'A welcome necessity': Canon law society praises revisions to Church penal sanctions

Canon law presser Press Conference about amendments to Book VI of the Code of Canon Law on June 1, 2021 at the Holy See Press, Rome. | Daniel Ibanez/CNA

The Canon Law Society of America on Tuesday expressed gratitude for the Vatican’s new revisions to Book VI of the Code of Canon Law, saying that the changes were needed.

“This reinvigoration of canon law is a welcome necessity to our member canonists’ work on behalf of the Church and will be, as the Holy Father says, an instrument for the good of souls,” said a statement from Rev. Msgr. C. Michael Padazinski, JCD, president of the Canon Law Society of America.

In particular, Padazinski said the recategorization of the crime of sexual abuse of a minor to an offense against the dignity of a human person is a “remarkable development.” Previously, the sexual abuse of a minor was listed as a delict against celibacy. 

The change “shows a shift from a mindset of concern focused primarily on an accused cleric to a concern for the individual who has been harmed,” said Padazinski.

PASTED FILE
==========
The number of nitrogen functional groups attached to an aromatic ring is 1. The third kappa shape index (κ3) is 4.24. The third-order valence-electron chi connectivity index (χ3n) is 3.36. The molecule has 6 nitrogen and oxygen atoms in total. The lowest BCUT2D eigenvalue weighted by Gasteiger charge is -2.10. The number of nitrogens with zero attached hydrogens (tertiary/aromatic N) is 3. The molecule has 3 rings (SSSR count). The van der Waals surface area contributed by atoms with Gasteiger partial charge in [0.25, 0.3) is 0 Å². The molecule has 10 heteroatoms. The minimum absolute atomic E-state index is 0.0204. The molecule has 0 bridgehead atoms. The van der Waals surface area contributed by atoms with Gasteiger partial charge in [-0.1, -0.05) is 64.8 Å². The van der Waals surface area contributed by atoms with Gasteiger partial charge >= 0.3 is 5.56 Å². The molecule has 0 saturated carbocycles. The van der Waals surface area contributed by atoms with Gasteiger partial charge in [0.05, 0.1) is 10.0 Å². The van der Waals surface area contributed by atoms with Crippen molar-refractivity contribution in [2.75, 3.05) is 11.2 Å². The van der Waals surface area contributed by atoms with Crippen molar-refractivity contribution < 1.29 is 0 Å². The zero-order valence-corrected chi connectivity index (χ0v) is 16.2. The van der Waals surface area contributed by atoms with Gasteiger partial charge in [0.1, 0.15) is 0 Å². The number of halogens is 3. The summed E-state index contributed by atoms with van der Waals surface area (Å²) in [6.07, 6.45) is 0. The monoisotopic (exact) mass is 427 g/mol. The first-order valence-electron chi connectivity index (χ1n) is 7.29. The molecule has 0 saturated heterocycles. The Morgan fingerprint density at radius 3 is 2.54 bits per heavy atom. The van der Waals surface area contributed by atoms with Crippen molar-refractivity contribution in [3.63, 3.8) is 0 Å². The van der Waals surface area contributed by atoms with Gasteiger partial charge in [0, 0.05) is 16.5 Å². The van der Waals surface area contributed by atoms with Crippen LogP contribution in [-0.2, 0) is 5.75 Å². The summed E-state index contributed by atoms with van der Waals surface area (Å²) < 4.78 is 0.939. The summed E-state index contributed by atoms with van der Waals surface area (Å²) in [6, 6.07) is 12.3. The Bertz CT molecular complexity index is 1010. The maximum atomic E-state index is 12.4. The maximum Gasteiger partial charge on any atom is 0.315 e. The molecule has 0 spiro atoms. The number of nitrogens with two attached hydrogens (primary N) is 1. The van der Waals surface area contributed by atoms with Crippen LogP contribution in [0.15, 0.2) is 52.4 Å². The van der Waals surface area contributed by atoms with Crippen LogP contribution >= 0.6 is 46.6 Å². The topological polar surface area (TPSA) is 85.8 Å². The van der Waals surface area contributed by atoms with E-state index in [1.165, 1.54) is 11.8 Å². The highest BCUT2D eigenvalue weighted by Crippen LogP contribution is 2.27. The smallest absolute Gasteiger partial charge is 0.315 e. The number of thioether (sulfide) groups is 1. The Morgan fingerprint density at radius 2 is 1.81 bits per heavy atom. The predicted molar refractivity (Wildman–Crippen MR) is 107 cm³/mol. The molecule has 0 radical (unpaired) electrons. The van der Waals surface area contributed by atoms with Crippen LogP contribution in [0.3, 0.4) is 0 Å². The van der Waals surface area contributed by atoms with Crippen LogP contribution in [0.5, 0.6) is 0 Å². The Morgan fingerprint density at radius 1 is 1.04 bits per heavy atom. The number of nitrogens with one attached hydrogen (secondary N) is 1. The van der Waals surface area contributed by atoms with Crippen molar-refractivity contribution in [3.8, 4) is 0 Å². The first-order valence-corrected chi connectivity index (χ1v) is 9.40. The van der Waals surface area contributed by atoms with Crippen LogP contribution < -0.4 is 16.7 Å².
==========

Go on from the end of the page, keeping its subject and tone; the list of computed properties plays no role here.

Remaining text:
He added that the date the revisions will take effect - Dec. 8, 2021, the feast of the Immaculate Conception - is also significant. 

The date “reaffirms that life itself and the protection of human dignity begin at the instant a child is conceived in the mother’s womb,” Padazinski said.

The Canon Law Society of America is an organization of canon lawyers, students, and those working in canonical matters with “a desire to promote the use of every method of serving God’s people that comes under the concept of law.” It claims more than 1,200 members from 35 countries.

The revised Book VI was announced on Monday, May 31, through Pope Francis’ apostolic constitution Pascite gregem Dei (“Tend the Flock of God”). The revisions were first commissioned by Pope Benedict XVI to improve the efficacy of the code’s penal sanctions.

Pope Francis wrote that those who have committed a crime “need both mercy and correction on the part of the Church.” The pope said that the revisions have improved “fundamental aspects of criminal law, such as the right of defense, the statute of limitations for criminal action, [and] a more precise determination of penalties.”

The reforms also introduced new canonical crimes in the area of economic and financial matters. The canons concerning the crime of sexual abuse of minors and crimes of child pornography were moved from the section on “crimes against special obligations” to that of “crimes against life, dignity, and freedom of the person.” 

The updated Book VI of the code also includes canonical sanctions for lay people - including founders of lay religious movements and parish employees - for the crime of sexual abuse.


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